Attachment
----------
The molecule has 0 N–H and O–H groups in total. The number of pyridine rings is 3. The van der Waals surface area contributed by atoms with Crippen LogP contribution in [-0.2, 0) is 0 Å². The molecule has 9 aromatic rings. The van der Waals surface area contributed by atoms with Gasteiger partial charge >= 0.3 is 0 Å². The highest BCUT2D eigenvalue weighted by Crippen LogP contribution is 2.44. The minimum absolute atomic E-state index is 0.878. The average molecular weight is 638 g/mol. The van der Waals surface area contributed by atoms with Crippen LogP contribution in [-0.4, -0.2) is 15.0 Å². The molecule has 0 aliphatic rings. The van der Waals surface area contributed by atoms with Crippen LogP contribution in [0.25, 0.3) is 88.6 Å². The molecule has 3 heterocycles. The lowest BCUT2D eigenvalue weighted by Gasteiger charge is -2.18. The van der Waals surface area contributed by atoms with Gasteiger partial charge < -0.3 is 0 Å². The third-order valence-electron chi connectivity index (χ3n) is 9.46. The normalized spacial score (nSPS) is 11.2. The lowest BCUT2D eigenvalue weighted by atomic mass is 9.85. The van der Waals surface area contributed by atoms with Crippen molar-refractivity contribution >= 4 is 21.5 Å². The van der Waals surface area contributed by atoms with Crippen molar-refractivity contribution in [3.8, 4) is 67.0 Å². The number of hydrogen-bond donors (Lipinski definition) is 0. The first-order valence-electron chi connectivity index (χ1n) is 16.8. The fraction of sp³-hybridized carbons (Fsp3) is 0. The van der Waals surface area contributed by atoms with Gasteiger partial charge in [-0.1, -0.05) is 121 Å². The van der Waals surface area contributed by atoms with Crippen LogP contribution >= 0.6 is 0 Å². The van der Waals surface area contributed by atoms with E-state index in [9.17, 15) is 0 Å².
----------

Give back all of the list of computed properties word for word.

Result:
The molecule has 0 N–H and O–H groups in total. The number of pyridine rings is 3. The van der Waals surface area contributed by atoms with Crippen LogP contribution in [-0.2, 0) is 0 Å². The molecule has 9 aromatic rings. The van der Waals surface area contributed by atoms with Gasteiger partial charge >= 0.3 is 0 Å². The highest BCUT2D eigenvalue weighted by Crippen LogP contribution is 2.44. The minimum absolute atomic E-state index is 0.878. The average molecular weight is 638 g/mol. The van der Waals surface area contributed by atoms with Crippen LogP contribution in [-0.4, -0.2) is 15.0 Å². The molecule has 0 aliphatic rings. The van der Waals surface area contributed by atoms with Crippen LogP contribution in [0.25, 0.3) is 88.6 Å². The molecule has 3 heterocycles. The lowest BCUT2D eigenvalue weighted by Gasteiger charge is -2.18. The van der Waals surface area contributed by atoms with Gasteiger partial charge < -0.3 is 0 Å². The third-order valence-electron chi connectivity index (χ3n) is 9.46. The normalized spacial score (nSPS) is 11.2. The lowest BCUT2D eigenvalue weighted by atomic mass is 9.85. The van der Waals surface area contributed by atoms with Crippen molar-refractivity contribution >= 4 is 21.5 Å². The van der Waals surface area contributed by atoms with Crippen molar-refractivity contribution in [3.8, 4) is 67.0 Å². The number of hydrogen-bond donors (Lipinski definition) is 0. The first-order valence-electron chi connectivity index (χ1n) is 16.8. The fraction of sp³-hybridized carbons (Fsp3) is 0. The van der Waals surface area contributed by atoms with Gasteiger partial charge in [-0.1, -0.05) is 121 Å². The van der Waals surface area contributed by atoms with Crippen LogP contribution >= 0.6 is 0 Å². The van der Waals surface area contributed by atoms with E-state index in [9.17, 15) is 0 Å².